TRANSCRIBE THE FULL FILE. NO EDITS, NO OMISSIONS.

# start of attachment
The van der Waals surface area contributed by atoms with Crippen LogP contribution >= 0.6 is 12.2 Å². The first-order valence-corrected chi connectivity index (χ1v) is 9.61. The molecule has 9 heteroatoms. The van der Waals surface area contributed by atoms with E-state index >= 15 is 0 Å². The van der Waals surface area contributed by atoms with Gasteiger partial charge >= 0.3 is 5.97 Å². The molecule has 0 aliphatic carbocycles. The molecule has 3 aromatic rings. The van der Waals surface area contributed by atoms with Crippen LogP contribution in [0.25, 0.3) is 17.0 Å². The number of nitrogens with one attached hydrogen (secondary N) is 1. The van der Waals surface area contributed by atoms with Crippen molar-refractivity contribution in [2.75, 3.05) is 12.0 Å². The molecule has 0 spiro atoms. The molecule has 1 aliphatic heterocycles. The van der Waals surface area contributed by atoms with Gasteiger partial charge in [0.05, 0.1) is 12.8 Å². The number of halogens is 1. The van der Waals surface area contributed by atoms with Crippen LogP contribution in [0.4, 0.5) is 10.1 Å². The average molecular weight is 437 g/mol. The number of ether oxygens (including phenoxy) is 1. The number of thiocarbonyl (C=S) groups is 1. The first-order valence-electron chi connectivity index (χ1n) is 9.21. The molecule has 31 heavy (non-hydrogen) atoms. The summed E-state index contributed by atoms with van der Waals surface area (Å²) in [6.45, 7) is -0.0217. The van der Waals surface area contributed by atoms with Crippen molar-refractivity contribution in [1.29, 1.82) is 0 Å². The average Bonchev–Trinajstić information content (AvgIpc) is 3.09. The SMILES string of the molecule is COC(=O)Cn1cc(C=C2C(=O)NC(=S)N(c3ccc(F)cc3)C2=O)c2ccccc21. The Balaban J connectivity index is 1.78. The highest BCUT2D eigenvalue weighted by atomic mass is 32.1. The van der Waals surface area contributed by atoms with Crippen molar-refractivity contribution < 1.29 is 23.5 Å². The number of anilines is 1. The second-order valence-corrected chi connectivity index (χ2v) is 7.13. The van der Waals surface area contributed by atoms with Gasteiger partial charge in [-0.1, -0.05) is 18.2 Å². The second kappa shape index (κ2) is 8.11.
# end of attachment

The van der Waals surface area contributed by atoms with Crippen LogP contribution >= 0.6 is 12.2 Å². The first-order valence-corrected chi connectivity index (χ1v) is 9.61. The molecule has 9 heteroatoms. The van der Waals surface area contributed by atoms with E-state index >= 15 is 0 Å². The van der Waals surface area contributed by atoms with Gasteiger partial charge >= 0.3 is 5.97 Å². The molecule has 0 aliphatic carbocycles. The molecule has 3 aromatic rings. The van der Waals surface area contributed by atoms with Crippen LogP contribution in [0.25, 0.3) is 17.0 Å². The number of nitrogens with one attached hydrogen (secondary N) is 1. The van der Waals surface area contributed by atoms with Crippen molar-refractivity contribution in [2.75, 3.05) is 12.0 Å². The molecule has 0 spiro atoms. The molecule has 1 aliphatic heterocycles. The van der Waals surface area contributed by atoms with Gasteiger partial charge in [0.05, 0.1) is 12.8 Å². The number of halogens is 1. The van der Waals surface area contributed by atoms with Crippen LogP contribution in [0.4, 0.5) is 10.1 Å². The average molecular weight is 437 g/mol. The number of ether oxygens (including phenoxy) is 1. The number of thiocarbonyl (C=S) groups is 1. The first-order valence-electron chi connectivity index (χ1n) is 9.21. The molecule has 31 heavy (non-hydrogen) atoms. The summed E-state index contributed by atoms with van der Waals surface area (Å²) in [6.45, 7) is -0.0217. The van der Waals surface area contributed by atoms with Crippen molar-refractivity contribution in [1.29, 1.82) is 0 Å². The average Bonchev–Trinajstić information content (AvgIpc) is 3.09. The SMILES string of the molecule is COC(=O)Cn1cc(C=C2C(=O)NC(=S)N(c3ccc(F)cc3)C2=O)c2ccccc21. The Balaban J connectivity index is 1.78. The highest BCUT2D eigenvalue weighted by atomic mass is 32.1. The van der Waals surface area contributed by atoms with Crippen molar-refractivity contribution < 1.29 is 23.5 Å². The number of anilines is 1. The second-order valence-corrected chi connectivity index (χ2v) is 7.13. The van der Waals surface area contributed by atoms with Gasteiger partial charge in [-0.1, -0.05) is 18.2 Å². The second kappa shape index (κ2) is 8.11.